Knight Foundation School of Computing and Information Sciences
Maral Kargarmoakhar is a Ph.D. candidate in the Knight Foundation School of Computing and Information Sciences (KFSCIS) at Florida International University (FIU). She is currently working as a research assistant in the Listening and Engaging with Alternative Research Narratives in Computer Science (LEARN-CS) Lab under the supervision of Dr. Monique Ross. She received her M.S. in Computer Science from FIU in 2016, and a B.S. in Computer Engineering from Azad University, Iran in 2015. Her research interests span the fields of computing education and data science. She has published several conference papers and posters, and presented at different venues including ASEE, FIE, and GHC.
Women are underrepresented in the field of computer science in the United States. Women’s participation in computer science has been experiencing a steady decline over the last three decades with current national rates settling at 18%. This is not, however the case around the globe. In fact, there are reported participation rates of women over 50% in Muslim majority countries. For example, women in Bahrain, Palestine, Oman, Saudi Arabia, Iran, and Tunisia earned more than half of the total number of science degrees in their nations. This stark contrast between the United States and other countries has prompted an exploration into the different factors that contribute to women’s participation in computer science from majority Muslim countries.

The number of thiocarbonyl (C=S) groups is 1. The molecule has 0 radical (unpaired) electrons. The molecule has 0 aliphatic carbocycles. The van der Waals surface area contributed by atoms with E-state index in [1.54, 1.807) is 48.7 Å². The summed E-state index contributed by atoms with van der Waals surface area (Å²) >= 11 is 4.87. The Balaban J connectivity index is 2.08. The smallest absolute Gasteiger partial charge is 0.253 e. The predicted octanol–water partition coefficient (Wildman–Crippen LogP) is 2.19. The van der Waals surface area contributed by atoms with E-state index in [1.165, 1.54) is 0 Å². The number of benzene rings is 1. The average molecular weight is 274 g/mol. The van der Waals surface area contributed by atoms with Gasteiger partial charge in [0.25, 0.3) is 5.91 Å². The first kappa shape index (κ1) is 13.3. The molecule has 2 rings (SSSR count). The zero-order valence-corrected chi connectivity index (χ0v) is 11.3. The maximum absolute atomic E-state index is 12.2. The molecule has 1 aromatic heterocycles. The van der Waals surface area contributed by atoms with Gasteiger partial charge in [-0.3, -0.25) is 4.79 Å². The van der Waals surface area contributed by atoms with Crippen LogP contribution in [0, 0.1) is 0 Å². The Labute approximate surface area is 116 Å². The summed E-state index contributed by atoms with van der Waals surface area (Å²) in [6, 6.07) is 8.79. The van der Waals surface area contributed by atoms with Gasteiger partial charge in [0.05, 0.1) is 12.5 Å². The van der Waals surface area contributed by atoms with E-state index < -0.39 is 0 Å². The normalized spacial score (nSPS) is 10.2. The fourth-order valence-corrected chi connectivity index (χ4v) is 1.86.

This thesis focuses on understanding how cultural environment impacts the participation of women in computer science, specifically with respect to individual, household, community, country, and global influences on occupational pursuit. Leveraging cultural theoretical frameworks, the proposed work includes a convergent mixed-methods approach to answering the research questions: 1) How do micro macro level cultural influences impact Muslim identified women’s intention to pursue a computer science undergraduate degree? 2) How do experiences differ in their impact on pursuing a computer science degree for Muslim women as compared to non-Muslim women in the U.S.? The results of this work are important for understanding the influences on participation of women in computer science in other contexts in order to critically examine factors that influence engagement of women in computer science in the United States.